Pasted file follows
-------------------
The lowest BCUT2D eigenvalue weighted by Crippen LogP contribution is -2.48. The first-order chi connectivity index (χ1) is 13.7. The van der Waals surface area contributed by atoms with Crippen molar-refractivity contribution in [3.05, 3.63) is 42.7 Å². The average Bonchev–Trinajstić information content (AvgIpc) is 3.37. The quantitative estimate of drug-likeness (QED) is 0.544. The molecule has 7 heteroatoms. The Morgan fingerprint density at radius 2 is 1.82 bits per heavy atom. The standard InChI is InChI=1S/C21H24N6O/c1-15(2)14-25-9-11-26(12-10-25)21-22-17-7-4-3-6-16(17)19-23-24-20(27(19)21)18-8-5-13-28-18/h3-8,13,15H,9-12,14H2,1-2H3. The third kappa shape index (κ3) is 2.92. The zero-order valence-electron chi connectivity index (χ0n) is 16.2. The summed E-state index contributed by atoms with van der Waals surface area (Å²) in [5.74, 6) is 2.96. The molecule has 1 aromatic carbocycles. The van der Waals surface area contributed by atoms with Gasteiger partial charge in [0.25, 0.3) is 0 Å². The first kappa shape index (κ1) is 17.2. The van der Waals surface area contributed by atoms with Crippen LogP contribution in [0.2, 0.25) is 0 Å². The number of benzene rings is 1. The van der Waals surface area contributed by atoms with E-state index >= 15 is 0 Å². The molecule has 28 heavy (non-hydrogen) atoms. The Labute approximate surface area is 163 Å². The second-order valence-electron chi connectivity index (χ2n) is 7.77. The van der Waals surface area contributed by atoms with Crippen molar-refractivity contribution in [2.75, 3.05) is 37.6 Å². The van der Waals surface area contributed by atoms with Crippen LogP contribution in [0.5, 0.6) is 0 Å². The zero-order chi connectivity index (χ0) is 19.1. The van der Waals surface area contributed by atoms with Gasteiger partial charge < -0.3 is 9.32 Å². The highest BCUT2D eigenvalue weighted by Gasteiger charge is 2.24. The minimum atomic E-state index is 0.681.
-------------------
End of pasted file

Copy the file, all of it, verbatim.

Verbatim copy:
The lowest BCUT2D eigenvalue weighted by Crippen LogP contribution is -2.48. The first-order chi connectivity index (χ1) is 13.7. The van der Waals surface area contributed by atoms with Crippen molar-refractivity contribution in [3.05, 3.63) is 42.7 Å². The average Bonchev–Trinajstić information content (AvgIpc) is 3.37. The quantitative estimate of drug-likeness (QED) is 0.544. The molecule has 7 heteroatoms. The Morgan fingerprint density at radius 2 is 1.82 bits per heavy atom. The standard InChI is InChI=1S/C21H24N6O/c1-15(2)14-25-9-11-26(12-10-25)21-22-17-7-4-3-6-16(17)19-23-24-20(27(19)21)18-8-5-13-28-18/h3-8,13,15H,9-12,14H2,1-2H3. The third kappa shape index (κ3) is 2.92. The zero-order valence-electron chi connectivity index (χ0n) is 16.2. The summed E-state index contributed by atoms with van der Waals surface area (Å²) in [5.74, 6) is 2.96. The molecule has 1 aromatic carbocycles. The van der Waals surface area contributed by atoms with Gasteiger partial charge in [0.25, 0.3) is 0 Å². The first kappa shape index (κ1) is 17.2. The van der Waals surface area contributed by atoms with Crippen LogP contribution in [0.2, 0.25) is 0 Å². The number of benzene rings is 1. The van der Waals surface area contributed by atoms with E-state index >= 15 is 0 Å². The molecule has 28 heavy (non-hydrogen) atoms. The Labute approximate surface area is 163 Å². The second-order valence-electron chi connectivity index (χ2n) is 7.77. The van der Waals surface area contributed by atoms with Crippen molar-refractivity contribution in [2.75, 3.05) is 37.6 Å². The van der Waals surface area contributed by atoms with Crippen LogP contribution in [0.5, 0.6) is 0 Å². The zero-order chi connectivity index (χ0) is 19.1. The van der Waals surface area contributed by atoms with Gasteiger partial charge < -0.3 is 9.32 Å². The highest BCUT2D eigenvalue weighted by Gasteiger charge is 2.24. The minimum atomic E-state index is 0.681.